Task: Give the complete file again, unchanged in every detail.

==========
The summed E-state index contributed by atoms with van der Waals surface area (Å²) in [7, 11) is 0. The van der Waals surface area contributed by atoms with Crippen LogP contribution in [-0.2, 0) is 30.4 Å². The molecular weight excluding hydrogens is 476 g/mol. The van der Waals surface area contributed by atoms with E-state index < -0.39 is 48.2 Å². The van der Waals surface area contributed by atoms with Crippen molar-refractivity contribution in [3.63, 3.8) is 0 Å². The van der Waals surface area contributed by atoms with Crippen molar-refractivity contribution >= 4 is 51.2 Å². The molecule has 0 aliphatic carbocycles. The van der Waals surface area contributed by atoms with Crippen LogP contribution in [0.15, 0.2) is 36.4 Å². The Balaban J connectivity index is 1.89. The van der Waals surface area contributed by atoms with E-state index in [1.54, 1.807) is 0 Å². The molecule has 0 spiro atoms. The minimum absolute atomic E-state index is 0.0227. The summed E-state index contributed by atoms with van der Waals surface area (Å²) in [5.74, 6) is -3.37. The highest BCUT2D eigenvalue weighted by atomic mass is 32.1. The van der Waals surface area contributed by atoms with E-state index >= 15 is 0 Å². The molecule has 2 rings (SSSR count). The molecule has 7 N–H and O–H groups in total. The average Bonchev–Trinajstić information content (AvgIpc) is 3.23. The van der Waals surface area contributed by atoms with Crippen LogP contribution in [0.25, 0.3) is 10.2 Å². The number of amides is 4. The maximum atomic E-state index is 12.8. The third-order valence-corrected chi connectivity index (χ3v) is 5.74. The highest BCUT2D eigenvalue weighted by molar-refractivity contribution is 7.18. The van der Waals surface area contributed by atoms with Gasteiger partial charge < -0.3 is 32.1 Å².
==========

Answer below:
The summed E-state index contributed by atoms with van der Waals surface area (Å²) in [7, 11) is 0. The van der Waals surface area contributed by atoms with Crippen LogP contribution in [-0.2, 0) is 30.4 Å². The molecular weight excluding hydrogens is 476 g/mol. The van der Waals surface area contributed by atoms with E-state index < -0.39 is 48.2 Å². The van der Waals surface area contributed by atoms with Crippen molar-refractivity contribution in [3.63, 3.8) is 0 Å². The van der Waals surface area contributed by atoms with Crippen molar-refractivity contribution >= 4 is 51.2 Å². The molecule has 0 aliphatic carbocycles. The van der Waals surface area contributed by atoms with Crippen LogP contribution in [0.15, 0.2) is 36.4 Å². The Balaban J connectivity index is 1.89. The van der Waals surface area contributed by atoms with E-state index in [1.54, 1.807) is 0 Å². The molecule has 0 spiro atoms. The minimum absolute atomic E-state index is 0.0227. The summed E-state index contributed by atoms with van der Waals surface area (Å²) in [5.74, 6) is -3.37. The highest BCUT2D eigenvalue weighted by atomic mass is 32.1. The van der Waals surface area contributed by atoms with E-state index >= 15 is 0 Å². The molecule has 2 rings (SSSR count). The molecule has 7 N–H and O–H groups in total. The average Bonchev–Trinajstić information content (AvgIpc) is 3.23. The van der Waals surface area contributed by atoms with Crippen LogP contribution in [0.25, 0.3) is 10.2 Å². The number of amides is 4. The maximum atomic E-state index is 12.8. The third-order valence-corrected chi connectivity index (χ3v) is 5.74. The highest BCUT2D eigenvalue weighted by molar-refractivity contribution is 7.18. The van der Waals surface area contributed by atoms with Gasteiger partial charge < -0.3 is 32.1 Å².